Photo by Joel Reichenberger
Steamboat Springs Winter Sports Club skiers dance Thursday at the Depot Art Center in downtown Steamboat Springs. The class, taught by Wendy Smith Mikelsons, didn’t seem to have much to do with skiing, but Alpine program director Deb Armstrong said it could prove important when the 16 athletes — about half boys and half girls — take to the snow in several months.
Monday, September 27, 2010
Steamboat Springs There wasn’t much in the Depot Art Center on Thursday afternoon that said “skiing.”
Brilliant fall colors shouted from the one photo displayed in the Depot’s largest room, and eight girls danced across the wood floors in T-shirts and shorts.
Michael Jackson serenaded from the radio.
Perfecting moves, having fun and showing off for a gathering group of parents were the goals of the moment, but skiing was the goal of the day. Thursday’s dance class was the final one for one of two sessions specially tailored for Steamboat Springs Winter Sports Club Alpine skiers.
“It’s a great deal,” club Alpine director Deb Armstrong said. “This is completely a win — win all the way around.”
The focus of many powder hounds has turned to skiing and snowboarding as another winter approaches and many of the Winter Sports Club’s athletes already are engaged in their workouts that will build up to the season.
The dance classes seem even more unrelated to dashing down the slopes than the club’s regular fall activities, which range from lunges and weight lifting to balance exercises and soccer games.
Still, stepping to the King of Pop, led by dance instructor Wendy Smith Mikelsons, could prove as essential as anything else.
“Skiing is really technical. You’re adjusting your balance every millisecond,” Armstrong said. “You’re asking your body to do pretty intricate, technical things, and if you haven’t refined your body and it’s not used to moving in certain ways, you’re going to be behind the game.”
That can all come from almost anywhere, including the dance floor.
Armstrong said she strove to excel in sports of all types as she trained to be an Alpine skier.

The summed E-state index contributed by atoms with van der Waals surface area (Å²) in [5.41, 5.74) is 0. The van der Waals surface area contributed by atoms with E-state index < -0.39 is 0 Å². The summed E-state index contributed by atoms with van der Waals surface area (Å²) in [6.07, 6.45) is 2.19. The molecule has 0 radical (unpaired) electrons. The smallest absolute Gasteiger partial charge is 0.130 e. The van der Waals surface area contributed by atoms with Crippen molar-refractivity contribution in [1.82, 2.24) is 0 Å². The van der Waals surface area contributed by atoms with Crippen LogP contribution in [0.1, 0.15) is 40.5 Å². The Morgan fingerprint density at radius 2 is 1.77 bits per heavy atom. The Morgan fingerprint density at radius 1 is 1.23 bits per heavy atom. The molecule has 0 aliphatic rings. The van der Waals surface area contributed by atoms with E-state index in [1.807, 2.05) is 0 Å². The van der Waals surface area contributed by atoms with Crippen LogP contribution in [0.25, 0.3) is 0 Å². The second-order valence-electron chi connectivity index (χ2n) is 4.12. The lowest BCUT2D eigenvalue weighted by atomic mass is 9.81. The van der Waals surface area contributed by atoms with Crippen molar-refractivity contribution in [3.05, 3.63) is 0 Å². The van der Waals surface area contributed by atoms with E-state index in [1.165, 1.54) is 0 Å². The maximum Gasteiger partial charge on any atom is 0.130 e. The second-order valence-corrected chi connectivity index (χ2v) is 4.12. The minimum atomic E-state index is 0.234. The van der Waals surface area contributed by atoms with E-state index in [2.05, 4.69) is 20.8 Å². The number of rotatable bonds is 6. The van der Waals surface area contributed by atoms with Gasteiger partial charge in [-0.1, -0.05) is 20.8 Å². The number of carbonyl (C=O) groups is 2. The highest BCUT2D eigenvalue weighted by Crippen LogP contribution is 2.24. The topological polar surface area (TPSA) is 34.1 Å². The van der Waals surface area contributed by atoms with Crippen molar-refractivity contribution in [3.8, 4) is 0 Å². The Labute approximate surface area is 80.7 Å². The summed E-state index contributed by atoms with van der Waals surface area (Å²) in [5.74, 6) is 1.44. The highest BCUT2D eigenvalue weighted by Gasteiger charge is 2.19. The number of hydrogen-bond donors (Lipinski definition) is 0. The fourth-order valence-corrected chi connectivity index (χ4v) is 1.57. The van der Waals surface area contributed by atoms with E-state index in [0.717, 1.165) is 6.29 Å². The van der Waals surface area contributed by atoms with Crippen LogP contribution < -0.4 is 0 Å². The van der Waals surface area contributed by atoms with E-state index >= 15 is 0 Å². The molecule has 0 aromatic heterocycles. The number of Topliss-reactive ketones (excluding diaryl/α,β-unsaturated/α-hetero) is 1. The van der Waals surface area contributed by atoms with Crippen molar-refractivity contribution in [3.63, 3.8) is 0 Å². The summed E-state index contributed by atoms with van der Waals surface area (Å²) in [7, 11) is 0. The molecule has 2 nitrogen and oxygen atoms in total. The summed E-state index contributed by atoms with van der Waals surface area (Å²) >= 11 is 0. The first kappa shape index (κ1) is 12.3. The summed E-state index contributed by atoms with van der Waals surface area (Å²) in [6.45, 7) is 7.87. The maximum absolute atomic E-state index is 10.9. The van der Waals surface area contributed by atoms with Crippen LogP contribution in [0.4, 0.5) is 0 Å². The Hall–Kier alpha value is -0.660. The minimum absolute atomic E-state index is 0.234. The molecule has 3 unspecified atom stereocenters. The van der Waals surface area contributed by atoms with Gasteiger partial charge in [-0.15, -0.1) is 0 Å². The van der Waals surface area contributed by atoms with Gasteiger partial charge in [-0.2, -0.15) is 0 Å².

That all-around fitness paid off in a big way when she won a gold medal in the giant slalom at the 1984 Olympic Games.
“I did everything. I played volleyball, basketball, tennis and golf,” she said. “Even out there on a golf course, I would make a direct correlation to skiing. I made that correlation to any type of movement activity.”
The benefits of the dance classes may not be limited to the physical realm, either.
The focus of nailing down a step and the memorization that goes along with it also could greatly benefit an athlete who plans on soaring as fast as gravity will allow down an icy pitch.
“It’s about the organization of thoughts,” Armstrong said. “It’s knowing what comes next and following some intricate details when you’re going 60 miles an hour. You have to build that up so your brain can handle that.”
The program, which was limited to two twice-a-week sessions and about 16 athletes this year, came about as the product of a brainstorming session between Armstrong and her next-door neighbor, Clark Davidson, executive director for the Steamboat Springs Arts Council.
Davidson said he was eager to help in the community and that he was inspired by an old interview in which former NFL receiver Lynn Swann said ballet classes helped him make the highlight-reel grabs that landed him in the Hall of Fame.
“I was extremely excited for us to do something like this,” he said. “I very much believe in cross-training, and we get excited about doing anything for children.”
He and Armstrong insisted this was only the start for Steamboat’s aspiring Alpine skiers on the dance floor.
“It’s just a pilot program this year. I ensure we’ll do it again next year,” Davidson said. “The way Deb and I have talked about this, this is the very beginning of something we’d like to see grow in the next 10 years to the point where there are longer programs and more children involved.”
— To reach Joel Reichenberger, call 871-4253 or e-mail firstname.lastname@example.org